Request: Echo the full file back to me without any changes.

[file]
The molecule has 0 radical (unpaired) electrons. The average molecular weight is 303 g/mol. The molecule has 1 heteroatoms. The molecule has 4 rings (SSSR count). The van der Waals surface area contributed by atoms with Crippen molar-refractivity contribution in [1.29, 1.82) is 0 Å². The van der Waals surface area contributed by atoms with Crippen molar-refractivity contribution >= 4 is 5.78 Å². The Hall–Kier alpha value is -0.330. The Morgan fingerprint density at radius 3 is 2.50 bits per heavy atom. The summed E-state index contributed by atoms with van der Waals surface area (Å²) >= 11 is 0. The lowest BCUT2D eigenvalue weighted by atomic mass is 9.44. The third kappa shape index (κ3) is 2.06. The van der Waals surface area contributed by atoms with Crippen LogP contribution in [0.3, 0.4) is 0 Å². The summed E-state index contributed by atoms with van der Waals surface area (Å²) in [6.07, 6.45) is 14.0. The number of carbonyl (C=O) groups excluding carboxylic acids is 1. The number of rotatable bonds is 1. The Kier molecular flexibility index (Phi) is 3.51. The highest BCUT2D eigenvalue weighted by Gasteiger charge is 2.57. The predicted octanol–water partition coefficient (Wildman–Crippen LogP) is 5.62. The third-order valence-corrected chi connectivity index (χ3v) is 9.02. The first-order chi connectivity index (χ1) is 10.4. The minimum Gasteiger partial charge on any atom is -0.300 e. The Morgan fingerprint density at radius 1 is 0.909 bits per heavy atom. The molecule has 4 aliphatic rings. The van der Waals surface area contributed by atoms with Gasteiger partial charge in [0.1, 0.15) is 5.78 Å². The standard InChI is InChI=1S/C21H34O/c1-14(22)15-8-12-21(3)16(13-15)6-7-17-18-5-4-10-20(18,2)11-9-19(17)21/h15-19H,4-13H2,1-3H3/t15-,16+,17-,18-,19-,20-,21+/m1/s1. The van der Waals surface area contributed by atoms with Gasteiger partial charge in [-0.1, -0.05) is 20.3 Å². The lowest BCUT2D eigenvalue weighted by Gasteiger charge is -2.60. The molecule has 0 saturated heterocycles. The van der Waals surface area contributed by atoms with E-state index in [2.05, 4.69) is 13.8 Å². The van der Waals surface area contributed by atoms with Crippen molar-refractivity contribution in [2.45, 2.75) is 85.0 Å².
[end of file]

The molecule has 0 radical (unpaired) electrons. The average molecular weight is 303 g/mol. The molecule has 1 heteroatoms. The molecule has 4 rings (SSSR count). The van der Waals surface area contributed by atoms with Crippen molar-refractivity contribution in [1.29, 1.82) is 0 Å². The van der Waals surface area contributed by atoms with Crippen molar-refractivity contribution >= 4 is 5.78 Å². The Hall–Kier alpha value is -0.330. The Morgan fingerprint density at radius 3 is 2.50 bits per heavy atom. The summed E-state index contributed by atoms with van der Waals surface area (Å²) >= 11 is 0. The lowest BCUT2D eigenvalue weighted by atomic mass is 9.44. The third kappa shape index (κ3) is 2.06. The van der Waals surface area contributed by atoms with Crippen LogP contribution in [0.3, 0.4) is 0 Å². The summed E-state index contributed by atoms with van der Waals surface area (Å²) in [6.07, 6.45) is 14.0. The number of carbonyl (C=O) groups excluding carboxylic acids is 1. The number of rotatable bonds is 1. The Kier molecular flexibility index (Phi) is 3.51. The highest BCUT2D eigenvalue weighted by Gasteiger charge is 2.57. The predicted octanol–water partition coefficient (Wildman–Crippen LogP) is 5.62. The third-order valence-corrected chi connectivity index (χ3v) is 9.02. The first-order chi connectivity index (χ1) is 10.4. The minimum Gasteiger partial charge on any atom is -0.300 e. The Morgan fingerprint density at radius 1 is 0.909 bits per heavy atom. The molecule has 4 aliphatic rings. The van der Waals surface area contributed by atoms with Gasteiger partial charge in [0.1, 0.15) is 5.78 Å². The standard InChI is InChI=1S/C21H34O/c1-14(22)15-8-12-21(3)16(13-15)6-7-17-18-5-4-10-20(18,2)11-9-19(17)21/h15-19H,4-13H2,1-3H3/t15-,16+,17-,18-,19-,20-,21+/m1/s1. The van der Waals surface area contributed by atoms with Gasteiger partial charge in [-0.1, -0.05) is 20.3 Å². The lowest BCUT2D eigenvalue weighted by Gasteiger charge is -2.60. The molecule has 0 saturated heterocycles. The van der Waals surface area contributed by atoms with E-state index in [2.05, 4.69) is 13.8 Å². The van der Waals surface area contributed by atoms with Crippen molar-refractivity contribution in [2.45, 2.75) is 85.0 Å².